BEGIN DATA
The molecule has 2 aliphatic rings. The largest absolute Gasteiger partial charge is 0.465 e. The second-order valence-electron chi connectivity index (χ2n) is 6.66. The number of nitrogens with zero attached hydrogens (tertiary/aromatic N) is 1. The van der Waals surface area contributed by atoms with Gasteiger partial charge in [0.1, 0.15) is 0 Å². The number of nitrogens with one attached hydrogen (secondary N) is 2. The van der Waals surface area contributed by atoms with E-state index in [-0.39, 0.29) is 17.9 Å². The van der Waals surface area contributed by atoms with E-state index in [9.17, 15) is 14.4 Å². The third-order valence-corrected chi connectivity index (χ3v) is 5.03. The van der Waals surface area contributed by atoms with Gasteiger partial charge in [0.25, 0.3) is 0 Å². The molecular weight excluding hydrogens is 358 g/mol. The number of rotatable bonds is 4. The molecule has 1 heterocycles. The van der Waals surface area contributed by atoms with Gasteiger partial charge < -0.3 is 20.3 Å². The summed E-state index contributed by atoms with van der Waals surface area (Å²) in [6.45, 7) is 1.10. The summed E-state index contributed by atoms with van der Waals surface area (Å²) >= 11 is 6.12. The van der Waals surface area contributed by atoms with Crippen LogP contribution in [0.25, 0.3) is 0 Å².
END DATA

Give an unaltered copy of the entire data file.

The molecule has 2 aliphatic rings. The largest absolute Gasteiger partial charge is 0.465 e. The second-order valence-electron chi connectivity index (χ2n) is 6.66. The number of nitrogens with zero attached hydrogens (tertiary/aromatic N) is 1. The van der Waals surface area contributed by atoms with Gasteiger partial charge in [0.1, 0.15) is 0 Å². The number of nitrogens with one attached hydrogen (secondary N) is 2. The van der Waals surface area contributed by atoms with E-state index in [-0.39, 0.29) is 17.9 Å². The van der Waals surface area contributed by atoms with E-state index in [9.17, 15) is 14.4 Å². The third-order valence-corrected chi connectivity index (χ3v) is 5.03. The van der Waals surface area contributed by atoms with Gasteiger partial charge in [0.25, 0.3) is 0 Å². The molecular weight excluding hydrogens is 358 g/mol. The number of rotatable bonds is 4. The molecule has 1 heterocycles. The van der Waals surface area contributed by atoms with Gasteiger partial charge < -0.3 is 20.3 Å². The summed E-state index contributed by atoms with van der Waals surface area (Å²) in [6.45, 7) is 1.10. The summed E-state index contributed by atoms with van der Waals surface area (Å²) >= 11 is 6.12. The van der Waals surface area contributed by atoms with Crippen LogP contribution in [0.25, 0.3) is 0 Å².